5
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Floyd's triangle is an arrangement of the positive integers into a triangle such that the $n$th line contains $n$ integers. To illustrate, here are the first 4 lines of Floyd's triangle:

 1
 2  3
 4  5  6
 7  8  9 10

I am trying to design a function that takes as input an integer n, and returns a list of all the ways to select 3 elements from n rows of Floyd's triangle such that they lie consecutively in a horizontal, vertical, or diagonal line within the triangle. For example, for an input of 4 (corresponding to the triangle shown above) the expected output would be

{{1,2,4}, {1,3,6}, {2,4,7}, {2,5,9}, {3,5,8}, {3,6,10}, {4,5,6}, {7,8,9}, {8,9,10}}

I have a boring and clunky procedural implementation currently, which I post below as an answer, but I expect there exist pithier solutions that make better use of Mathematica's powers. In particular, I might expect that there would be a solution that does not require me to explicitly generate the triangle.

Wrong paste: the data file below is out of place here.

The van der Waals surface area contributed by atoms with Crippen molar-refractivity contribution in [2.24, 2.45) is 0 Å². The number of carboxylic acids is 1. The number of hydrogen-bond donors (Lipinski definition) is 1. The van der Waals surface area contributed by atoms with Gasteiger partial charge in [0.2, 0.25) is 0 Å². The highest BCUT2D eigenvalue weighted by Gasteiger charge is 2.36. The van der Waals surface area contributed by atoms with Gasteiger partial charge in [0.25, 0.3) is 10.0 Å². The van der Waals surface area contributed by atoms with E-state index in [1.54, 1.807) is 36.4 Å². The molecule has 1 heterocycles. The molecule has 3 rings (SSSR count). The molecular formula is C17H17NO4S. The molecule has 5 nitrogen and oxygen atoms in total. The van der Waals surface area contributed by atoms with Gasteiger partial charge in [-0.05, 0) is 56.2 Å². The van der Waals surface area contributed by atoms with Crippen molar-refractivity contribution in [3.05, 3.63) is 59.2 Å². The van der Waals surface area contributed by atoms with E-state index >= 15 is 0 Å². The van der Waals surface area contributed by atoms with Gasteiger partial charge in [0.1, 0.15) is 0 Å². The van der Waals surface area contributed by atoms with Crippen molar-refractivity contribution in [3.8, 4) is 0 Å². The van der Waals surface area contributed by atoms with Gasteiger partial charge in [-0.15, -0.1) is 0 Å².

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4
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My current solution is to explicitly construct the triangle as a list of lists, then loop through it to find each horizontal, vertical, and diagonal triple:

triples[n_] := With[{triangle = TakeList[Range[Total[#]], #]& @ Range[n]},
  Table[{
    (* horizontal *) triangle[[i+2, j;;j+2]],
    (* vertical *)   triangle[[i;;i+2, j]],
    (* diagonal *)   triangle[[i;;i+2, -j]]
  }, {i, n-2}, {j, i}] ~Flatten~ 2

triples[4]
(* {{4,5,6}, {1,2,4}, {1,3,6}, {7,8,9}, {2,4,7}, {3,6,10}, {8,9,10}, {3,5,8}, {2,5,9}} *)

But I am hoping y'all have smarter approaches.

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1
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If the triangle is given as

tri = {{1}, {2, 3}, {4, 5, 6}, {7, 8, 9, 10}}

and one wants to select k consecutive elements, then you can do this:

With[{k = 3}, 
     Sort[Flatten[If[Length[#] >= k, Partition[#, k, 1], Nothing] & /@ 
                  Join[tri, Flatten[tri, {{2}, {1}}],
                       Array[Diagonal[tri, 1 - #] &, Length[tri]]], 1]]]
   {{1, 2, 4}, {1, 3, 6}, {2, 4, 7}, {2, 5, 9}, {3, 5, 8}, {3, 6, 10}, {4, 5, 6},
    {7, 8, 9}, {8, 9, 10}}
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